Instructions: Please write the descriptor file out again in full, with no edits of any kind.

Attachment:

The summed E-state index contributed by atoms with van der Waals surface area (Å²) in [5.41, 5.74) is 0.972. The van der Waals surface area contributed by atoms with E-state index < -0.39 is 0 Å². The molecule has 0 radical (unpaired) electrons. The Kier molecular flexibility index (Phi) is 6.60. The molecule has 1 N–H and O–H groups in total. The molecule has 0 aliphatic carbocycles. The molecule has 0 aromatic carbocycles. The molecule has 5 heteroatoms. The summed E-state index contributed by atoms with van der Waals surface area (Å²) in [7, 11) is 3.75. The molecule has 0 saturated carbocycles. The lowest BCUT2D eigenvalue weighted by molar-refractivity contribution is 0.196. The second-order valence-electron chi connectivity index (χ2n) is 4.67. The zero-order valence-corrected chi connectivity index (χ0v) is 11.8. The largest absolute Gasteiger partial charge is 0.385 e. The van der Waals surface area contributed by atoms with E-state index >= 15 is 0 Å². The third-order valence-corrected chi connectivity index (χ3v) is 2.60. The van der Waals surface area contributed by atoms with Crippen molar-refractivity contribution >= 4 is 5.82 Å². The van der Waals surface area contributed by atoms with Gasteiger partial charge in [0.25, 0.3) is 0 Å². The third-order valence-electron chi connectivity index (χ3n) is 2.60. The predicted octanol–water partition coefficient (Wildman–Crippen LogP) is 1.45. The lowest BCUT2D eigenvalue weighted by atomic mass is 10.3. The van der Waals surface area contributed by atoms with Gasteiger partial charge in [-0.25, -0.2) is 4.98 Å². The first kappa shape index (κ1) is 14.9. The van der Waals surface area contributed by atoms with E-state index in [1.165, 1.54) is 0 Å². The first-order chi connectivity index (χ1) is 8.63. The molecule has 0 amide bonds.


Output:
The summed E-state index contributed by atoms with van der Waals surface area (Å²) in [5.41, 5.74) is 0.972. The van der Waals surface area contributed by atoms with E-state index < -0.39 is 0 Å². The molecule has 0 radical (unpaired) electrons. The Kier molecular flexibility index (Phi) is 6.60. The molecule has 1 N–H and O–H groups in total. The molecule has 0 aliphatic carbocycles. The molecule has 0 aromatic carbocycles. The molecule has 5 heteroatoms. The summed E-state index contributed by atoms with van der Waals surface area (Å²) in [7, 11) is 3.75. The molecule has 0 saturated carbocycles. The lowest BCUT2D eigenvalue weighted by molar-refractivity contribution is 0.196. The second-order valence-electron chi connectivity index (χ2n) is 4.67. The zero-order valence-corrected chi connectivity index (χ0v) is 11.8. The largest absolute Gasteiger partial charge is 0.385 e. The van der Waals surface area contributed by atoms with E-state index >= 15 is 0 Å². The third-order valence-corrected chi connectivity index (χ3v) is 2.60. The van der Waals surface area contributed by atoms with Crippen molar-refractivity contribution >= 4 is 5.82 Å². The van der Waals surface area contributed by atoms with Gasteiger partial charge in [0.25, 0.3) is 0 Å². The third-order valence-electron chi connectivity index (χ3n) is 2.60. The predicted octanol–water partition coefficient (Wildman–Crippen LogP) is 1.45. The lowest BCUT2D eigenvalue weighted by atomic mass is 10.3. The van der Waals surface area contributed by atoms with Gasteiger partial charge in [-0.25, -0.2) is 4.98 Å². The first kappa shape index (κ1) is 14.9. The van der Waals surface area contributed by atoms with E-state index in [1.165, 1.54) is 0 Å². The first-order chi connectivity index (χ1) is 8.63. The molecule has 0 amide bonds.